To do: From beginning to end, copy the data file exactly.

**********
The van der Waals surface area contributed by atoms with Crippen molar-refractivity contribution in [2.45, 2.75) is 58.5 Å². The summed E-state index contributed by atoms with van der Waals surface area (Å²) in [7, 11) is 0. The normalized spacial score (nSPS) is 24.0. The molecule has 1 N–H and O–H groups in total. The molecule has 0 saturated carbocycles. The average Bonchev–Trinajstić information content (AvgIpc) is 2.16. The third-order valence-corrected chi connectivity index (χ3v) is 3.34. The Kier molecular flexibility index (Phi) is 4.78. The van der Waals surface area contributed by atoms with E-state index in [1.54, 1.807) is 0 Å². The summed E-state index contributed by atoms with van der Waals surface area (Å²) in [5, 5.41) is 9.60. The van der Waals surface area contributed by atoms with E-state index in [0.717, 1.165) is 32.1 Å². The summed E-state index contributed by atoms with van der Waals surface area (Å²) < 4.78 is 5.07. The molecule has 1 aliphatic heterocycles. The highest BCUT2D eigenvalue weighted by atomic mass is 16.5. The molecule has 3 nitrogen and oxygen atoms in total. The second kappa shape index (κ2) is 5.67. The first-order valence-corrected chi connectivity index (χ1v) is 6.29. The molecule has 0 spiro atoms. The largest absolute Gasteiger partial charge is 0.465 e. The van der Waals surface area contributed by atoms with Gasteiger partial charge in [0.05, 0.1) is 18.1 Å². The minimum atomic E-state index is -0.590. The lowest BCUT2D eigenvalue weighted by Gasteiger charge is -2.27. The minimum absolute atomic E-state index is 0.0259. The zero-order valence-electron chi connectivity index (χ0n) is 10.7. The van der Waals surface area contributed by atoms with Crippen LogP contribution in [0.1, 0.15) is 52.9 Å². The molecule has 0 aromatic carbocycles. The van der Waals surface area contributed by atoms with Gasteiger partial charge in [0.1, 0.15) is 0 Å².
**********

The van der Waals surface area contributed by atoms with Crippen molar-refractivity contribution in [2.45, 2.75) is 58.5 Å². The summed E-state index contributed by atoms with van der Waals surface area (Å²) in [7, 11) is 0. The normalized spacial score (nSPS) is 24.0. The molecule has 1 N–H and O–H groups in total. The molecule has 0 saturated carbocycles. The average Bonchev–Trinajstić information content (AvgIpc) is 2.16. The third-order valence-corrected chi connectivity index (χ3v) is 3.34. The Kier molecular flexibility index (Phi) is 4.78. The van der Waals surface area contributed by atoms with E-state index in [1.54, 1.807) is 0 Å². The summed E-state index contributed by atoms with van der Waals surface area (Å²) in [5, 5.41) is 9.60. The van der Waals surface area contributed by atoms with E-state index in [0.717, 1.165) is 32.1 Å². The summed E-state index contributed by atoms with van der Waals surface area (Å²) < 4.78 is 5.07. The molecule has 1 aliphatic heterocycles. The highest BCUT2D eigenvalue weighted by atomic mass is 16.5. The molecule has 3 nitrogen and oxygen atoms in total. The second kappa shape index (κ2) is 5.67. The first-order valence-corrected chi connectivity index (χ1v) is 6.29. The molecule has 0 spiro atoms. The largest absolute Gasteiger partial charge is 0.465 e. The van der Waals surface area contributed by atoms with Gasteiger partial charge in [0.05, 0.1) is 18.1 Å². The minimum atomic E-state index is -0.590. The lowest BCUT2D eigenvalue weighted by Gasteiger charge is -2.27. The minimum absolute atomic E-state index is 0.0259. The zero-order valence-electron chi connectivity index (χ0n) is 10.7. The van der Waals surface area contributed by atoms with Crippen LogP contribution in [0.1, 0.15) is 52.9 Å². The molecule has 0 aromatic carbocycles. The van der Waals surface area contributed by atoms with Gasteiger partial charge in [0.1, 0.15) is 0 Å².